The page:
Solar Power for Homes
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re: Solar Power for Homes
Posted by Boca Tigre on 3/31 at 12:12 am to StinkDog12
What's ur problem stink? U poor? Can't read? I said hurricanes and tropical storms. After 15 yrs in a business that can't survive without govt subsidies you have to come to TD to sell ur sh!t?


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Posted by StinkDog12 on 3/31 at 12:12 am to Hammertime
quote:

I dunno, maybe they both had wrong information that they told my parents because they didn't like making money. Seems like an odd business decision, but you know better than them. They were completely unrelated companies and this was maybe a year or two ago.


Yeh...those guys that told you mom and pops that could be right....Like I said in a previous post, I dont know where LA stands in regards to incentives.....it has been several years since that state was part of my regional responsibilities. I know that the incentives were SOLID about 3 years ago there....but I dont know anymore



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Posted by StinkDog12 on 3/31 at 12:17 am to Boca Tigre
quote:

What's ur problem stink? U poor? Can't read? I said hurricanes and tropical storms. After 15 yrs in a business that can't survive without govt subsidies you have to come to TD to sell ur sh!t?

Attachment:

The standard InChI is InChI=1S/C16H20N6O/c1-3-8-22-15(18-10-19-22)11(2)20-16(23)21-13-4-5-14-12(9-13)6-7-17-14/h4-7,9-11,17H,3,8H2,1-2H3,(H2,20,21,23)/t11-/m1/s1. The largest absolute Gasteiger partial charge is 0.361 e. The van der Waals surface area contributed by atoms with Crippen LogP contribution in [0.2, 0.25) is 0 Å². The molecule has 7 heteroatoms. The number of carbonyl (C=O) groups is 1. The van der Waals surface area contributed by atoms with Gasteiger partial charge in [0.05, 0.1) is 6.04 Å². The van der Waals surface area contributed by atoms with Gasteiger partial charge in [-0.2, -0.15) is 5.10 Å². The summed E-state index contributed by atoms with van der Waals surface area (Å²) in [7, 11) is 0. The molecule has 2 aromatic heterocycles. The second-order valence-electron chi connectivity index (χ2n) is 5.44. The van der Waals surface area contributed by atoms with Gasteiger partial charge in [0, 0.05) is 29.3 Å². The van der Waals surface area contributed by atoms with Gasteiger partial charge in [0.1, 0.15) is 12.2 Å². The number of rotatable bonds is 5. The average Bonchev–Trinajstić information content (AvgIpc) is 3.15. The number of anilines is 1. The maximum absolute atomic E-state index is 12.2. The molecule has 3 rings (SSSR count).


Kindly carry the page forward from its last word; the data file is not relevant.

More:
OK insurance man....you got me! I work for one of the world's largest manufactures but yeh....I have to come here to TD to sell stuff....

Obviously not man, I am just sharing knowledge from my prospective that doesnt seem to line up with your insurance prospective....that should be so shocking, should it?

Good Night Bro...Im tired and your points are too weak to validate more of my time.



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Posted by Hammertime on 3/31 at 12:21 am to StinkDog12
Yeah, that's why they were gonna get them. I calculated it out, and they had enough area for it to pay for itself in 8yrs. This will be their last house as far as I know.

They completely ditched the idea when they heard about the incentives being cut off



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Posted by Boca Tigre on 3/31 at 12:25 am to StinkDog12